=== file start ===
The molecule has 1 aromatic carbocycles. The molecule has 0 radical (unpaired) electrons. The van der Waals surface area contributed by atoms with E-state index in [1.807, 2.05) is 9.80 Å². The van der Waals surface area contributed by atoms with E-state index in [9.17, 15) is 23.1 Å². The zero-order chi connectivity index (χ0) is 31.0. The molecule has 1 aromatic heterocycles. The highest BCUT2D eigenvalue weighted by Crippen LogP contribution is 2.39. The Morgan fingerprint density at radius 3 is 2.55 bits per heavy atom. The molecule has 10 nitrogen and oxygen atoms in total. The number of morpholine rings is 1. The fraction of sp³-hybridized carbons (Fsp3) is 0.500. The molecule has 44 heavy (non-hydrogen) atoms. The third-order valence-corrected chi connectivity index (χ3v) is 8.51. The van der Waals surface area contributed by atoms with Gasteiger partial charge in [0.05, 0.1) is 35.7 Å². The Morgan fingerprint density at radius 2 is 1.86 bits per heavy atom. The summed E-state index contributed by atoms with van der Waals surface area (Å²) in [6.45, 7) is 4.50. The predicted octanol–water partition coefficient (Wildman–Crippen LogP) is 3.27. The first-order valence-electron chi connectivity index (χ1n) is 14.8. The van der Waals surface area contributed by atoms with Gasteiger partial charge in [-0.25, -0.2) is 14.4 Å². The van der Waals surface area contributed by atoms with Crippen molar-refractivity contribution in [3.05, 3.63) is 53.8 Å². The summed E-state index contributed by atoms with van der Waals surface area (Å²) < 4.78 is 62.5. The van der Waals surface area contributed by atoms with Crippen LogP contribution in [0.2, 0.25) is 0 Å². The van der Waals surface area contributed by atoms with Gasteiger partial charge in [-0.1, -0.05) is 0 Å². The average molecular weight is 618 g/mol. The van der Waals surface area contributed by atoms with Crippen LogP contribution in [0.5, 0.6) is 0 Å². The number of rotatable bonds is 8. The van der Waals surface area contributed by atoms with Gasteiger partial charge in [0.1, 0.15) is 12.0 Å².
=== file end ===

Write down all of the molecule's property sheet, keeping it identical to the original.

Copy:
The molecule has 1 aromatic carbocycles. The molecule has 0 radical (unpaired) electrons. The van der Waals surface area contributed by atoms with E-state index in [1.807, 2.05) is 9.80 Å². The van der Waals surface area contributed by atoms with E-state index in [9.17, 15) is 23.1 Å². The zero-order chi connectivity index (χ0) is 31.0. The molecule has 1 aromatic heterocycles. The highest BCUT2D eigenvalue weighted by Crippen LogP contribution is 2.39. The Morgan fingerprint density at radius 3 is 2.55 bits per heavy atom. The molecule has 10 nitrogen and oxygen atoms in total. The number of morpholine rings is 1. The fraction of sp³-hybridized carbons (Fsp3) is 0.500. The molecule has 44 heavy (non-hydrogen) atoms. The third-order valence-corrected chi connectivity index (χ3v) is 8.51. The van der Waals surface area contributed by atoms with Gasteiger partial charge in [0.05, 0.1) is 35.7 Å². The Morgan fingerprint density at radius 2 is 1.86 bits per heavy atom. The summed E-state index contributed by atoms with van der Waals surface area (Å²) in [6.45, 7) is 4.50. The predicted octanol–water partition coefficient (Wildman–Crippen LogP) is 3.27. The first-order valence-electron chi connectivity index (χ1n) is 14.8. The van der Waals surface area contributed by atoms with Gasteiger partial charge in [-0.25, -0.2) is 14.4 Å². The van der Waals surface area contributed by atoms with Crippen molar-refractivity contribution in [3.05, 3.63) is 53.8 Å². The summed E-state index contributed by atoms with van der Waals surface area (Å²) < 4.78 is 62.5. The van der Waals surface area contributed by atoms with Crippen LogP contribution in [0.2, 0.25) is 0 Å². The van der Waals surface area contributed by atoms with Gasteiger partial charge in [-0.1, -0.05) is 0 Å². The average molecular weight is 618 g/mol. The van der Waals surface area contributed by atoms with Crippen LogP contribution in [0.5, 0.6) is 0 Å². The number of rotatable bonds is 8. The van der Waals surface area contributed by atoms with Gasteiger partial charge in [0.1, 0.15) is 12.0 Å².